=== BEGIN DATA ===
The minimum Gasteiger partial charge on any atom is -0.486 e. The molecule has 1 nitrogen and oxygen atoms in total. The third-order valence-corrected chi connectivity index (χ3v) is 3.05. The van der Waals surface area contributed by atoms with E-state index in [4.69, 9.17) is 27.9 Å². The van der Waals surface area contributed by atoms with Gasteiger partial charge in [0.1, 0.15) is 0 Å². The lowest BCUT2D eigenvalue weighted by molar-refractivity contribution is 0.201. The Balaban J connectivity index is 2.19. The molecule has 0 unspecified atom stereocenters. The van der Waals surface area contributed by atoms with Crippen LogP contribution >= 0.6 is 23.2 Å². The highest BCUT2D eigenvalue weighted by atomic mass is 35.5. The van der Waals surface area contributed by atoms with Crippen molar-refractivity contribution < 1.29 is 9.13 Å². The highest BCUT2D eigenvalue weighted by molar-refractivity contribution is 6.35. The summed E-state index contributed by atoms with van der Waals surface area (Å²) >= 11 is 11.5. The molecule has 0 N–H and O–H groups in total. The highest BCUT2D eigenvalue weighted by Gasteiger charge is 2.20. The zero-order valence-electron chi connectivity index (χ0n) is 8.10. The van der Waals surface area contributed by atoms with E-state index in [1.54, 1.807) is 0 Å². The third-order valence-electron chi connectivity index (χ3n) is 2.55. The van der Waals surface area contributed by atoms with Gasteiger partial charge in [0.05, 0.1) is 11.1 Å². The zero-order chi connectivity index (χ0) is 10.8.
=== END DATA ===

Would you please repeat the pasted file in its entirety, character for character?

The minimum Gasteiger partial charge on any atom is -0.486 e. The molecule has 1 nitrogen and oxygen atoms in total. The third-order valence-corrected chi connectivity index (χ3v) is 3.05. The van der Waals surface area contributed by atoms with E-state index in [4.69, 9.17) is 27.9 Å². The van der Waals surface area contributed by atoms with Gasteiger partial charge in [0.1, 0.15) is 0 Å². The lowest BCUT2D eigenvalue weighted by molar-refractivity contribution is 0.201. The Balaban J connectivity index is 2.19. The molecule has 0 unspecified atom stereocenters. The van der Waals surface area contributed by atoms with Crippen LogP contribution >= 0.6 is 23.2 Å². The highest BCUT2D eigenvalue weighted by atomic mass is 35.5. The van der Waals surface area contributed by atoms with Crippen molar-refractivity contribution < 1.29 is 9.13 Å². The highest BCUT2D eigenvalue weighted by molar-refractivity contribution is 6.35. The summed E-state index contributed by atoms with van der Waals surface area (Å²) >= 11 is 11.5. The molecule has 0 N–H and O–H groups in total. The highest BCUT2D eigenvalue weighted by Gasteiger charge is 2.20. The zero-order valence-electron chi connectivity index (χ0n) is 8.10. The van der Waals surface area contributed by atoms with E-state index in [1.54, 1.807) is 0 Å². The third-order valence-electron chi connectivity index (χ3n) is 2.55. The van der Waals surface area contributed by atoms with Gasteiger partial charge in [0.05, 0.1) is 11.1 Å². The zero-order chi connectivity index (χ0) is 10.8.